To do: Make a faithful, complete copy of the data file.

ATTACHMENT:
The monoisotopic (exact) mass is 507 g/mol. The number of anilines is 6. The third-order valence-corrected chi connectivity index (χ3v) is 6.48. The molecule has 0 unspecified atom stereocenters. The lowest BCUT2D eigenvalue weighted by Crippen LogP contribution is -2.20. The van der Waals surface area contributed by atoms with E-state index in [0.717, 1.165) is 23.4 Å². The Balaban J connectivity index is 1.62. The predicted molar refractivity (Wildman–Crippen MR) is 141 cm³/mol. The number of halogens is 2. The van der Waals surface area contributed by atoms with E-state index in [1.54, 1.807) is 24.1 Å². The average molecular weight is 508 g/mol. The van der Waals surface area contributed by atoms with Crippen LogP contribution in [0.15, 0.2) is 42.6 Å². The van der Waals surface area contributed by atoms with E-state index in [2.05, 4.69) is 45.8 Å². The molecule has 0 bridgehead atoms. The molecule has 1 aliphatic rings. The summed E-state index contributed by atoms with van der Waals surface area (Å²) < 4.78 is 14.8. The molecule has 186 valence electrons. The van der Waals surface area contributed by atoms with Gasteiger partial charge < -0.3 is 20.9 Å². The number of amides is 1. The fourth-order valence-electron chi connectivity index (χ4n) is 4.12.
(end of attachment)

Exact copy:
The monoisotopic (exact) mass is 507 g/mol. The number of anilines is 6. The third-order valence-corrected chi connectivity index (χ3v) is 6.48. The molecule has 0 unspecified atom stereocenters. The lowest BCUT2D eigenvalue weighted by Crippen LogP contribution is -2.20. The van der Waals surface area contributed by atoms with E-state index in [0.717, 1.165) is 23.4 Å². The Balaban J connectivity index is 1.62. The predicted molar refractivity (Wildman–Crippen MR) is 141 cm³/mol. The number of halogens is 2. The van der Waals surface area contributed by atoms with E-state index in [1.54, 1.807) is 24.1 Å². The average molecular weight is 508 g/mol. The van der Waals surface area contributed by atoms with Crippen LogP contribution in [0.15, 0.2) is 42.6 Å². The van der Waals surface area contributed by atoms with E-state index in [2.05, 4.69) is 45.8 Å². The molecule has 0 bridgehead atoms. The molecule has 1 aliphatic rings. The summed E-state index contributed by atoms with van der Waals surface area (Å²) < 4.78 is 14.8. The molecule has 186 valence electrons. The van der Waals surface area contributed by atoms with Gasteiger partial charge < -0.3 is 20.9 Å². The number of amides is 1. The fourth-order valence-electron chi connectivity index (χ4n) is 4.12.